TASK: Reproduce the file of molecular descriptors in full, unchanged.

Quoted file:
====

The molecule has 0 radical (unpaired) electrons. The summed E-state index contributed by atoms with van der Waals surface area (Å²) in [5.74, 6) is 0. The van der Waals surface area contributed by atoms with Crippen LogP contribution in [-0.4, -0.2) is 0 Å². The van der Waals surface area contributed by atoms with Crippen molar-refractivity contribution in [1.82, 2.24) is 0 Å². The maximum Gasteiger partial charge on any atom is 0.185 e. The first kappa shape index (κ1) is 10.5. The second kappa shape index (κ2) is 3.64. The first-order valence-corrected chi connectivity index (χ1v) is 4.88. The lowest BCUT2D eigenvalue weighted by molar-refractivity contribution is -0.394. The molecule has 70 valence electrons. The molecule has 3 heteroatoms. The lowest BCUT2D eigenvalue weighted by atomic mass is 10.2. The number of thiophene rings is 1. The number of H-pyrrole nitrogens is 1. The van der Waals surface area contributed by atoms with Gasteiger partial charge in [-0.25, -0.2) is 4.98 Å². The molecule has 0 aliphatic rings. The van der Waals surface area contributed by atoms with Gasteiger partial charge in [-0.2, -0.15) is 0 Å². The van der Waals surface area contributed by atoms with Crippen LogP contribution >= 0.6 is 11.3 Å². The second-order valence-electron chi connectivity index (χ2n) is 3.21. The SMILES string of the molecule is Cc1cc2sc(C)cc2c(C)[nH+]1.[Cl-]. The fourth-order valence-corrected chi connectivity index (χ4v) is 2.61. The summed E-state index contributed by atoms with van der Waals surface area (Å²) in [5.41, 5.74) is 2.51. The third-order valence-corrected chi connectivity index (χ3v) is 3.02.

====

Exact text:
The molecule has 0 radical (unpaired) electrons. The summed E-state index contributed by atoms with van der Waals surface area (Å²) in [5.74, 6) is 0. The van der Waals surface area contributed by atoms with Crippen LogP contribution in [-0.4, -0.2) is 0 Å². The van der Waals surface area contributed by atoms with Crippen molar-refractivity contribution in [1.82, 2.24) is 0 Å². The maximum Gasteiger partial charge on any atom is 0.185 e. The first kappa shape index (κ1) is 10.5. The second kappa shape index (κ2) is 3.64. The first-order valence-corrected chi connectivity index (χ1v) is 4.88. The lowest BCUT2D eigenvalue weighted by molar-refractivity contribution is -0.394. The molecule has 70 valence electrons. The molecule has 3 heteroatoms. The lowest BCUT2D eigenvalue weighted by atomic mass is 10.2. The number of thiophene rings is 1. The number of H-pyrrole nitrogens is 1. The van der Waals surface area contributed by atoms with Gasteiger partial charge in [-0.25, -0.2) is 4.98 Å². The molecule has 0 aliphatic rings. The van der Waals surface area contributed by atoms with Gasteiger partial charge in [-0.2, -0.15) is 0 Å². The van der Waals surface area contributed by atoms with Crippen LogP contribution >= 0.6 is 11.3 Å². The second-order valence-electron chi connectivity index (χ2n) is 3.21. The SMILES string of the molecule is Cc1cc2sc(C)cc2c(C)[nH+]1.[Cl-]. The fourth-order valence-corrected chi connectivity index (χ4v) is 2.61. The summed E-state index contributed by atoms with van der Waals surface area (Å²) in [5.41, 5.74) is 2.51. The third-order valence-corrected chi connectivity index (χ3v) is 3.02.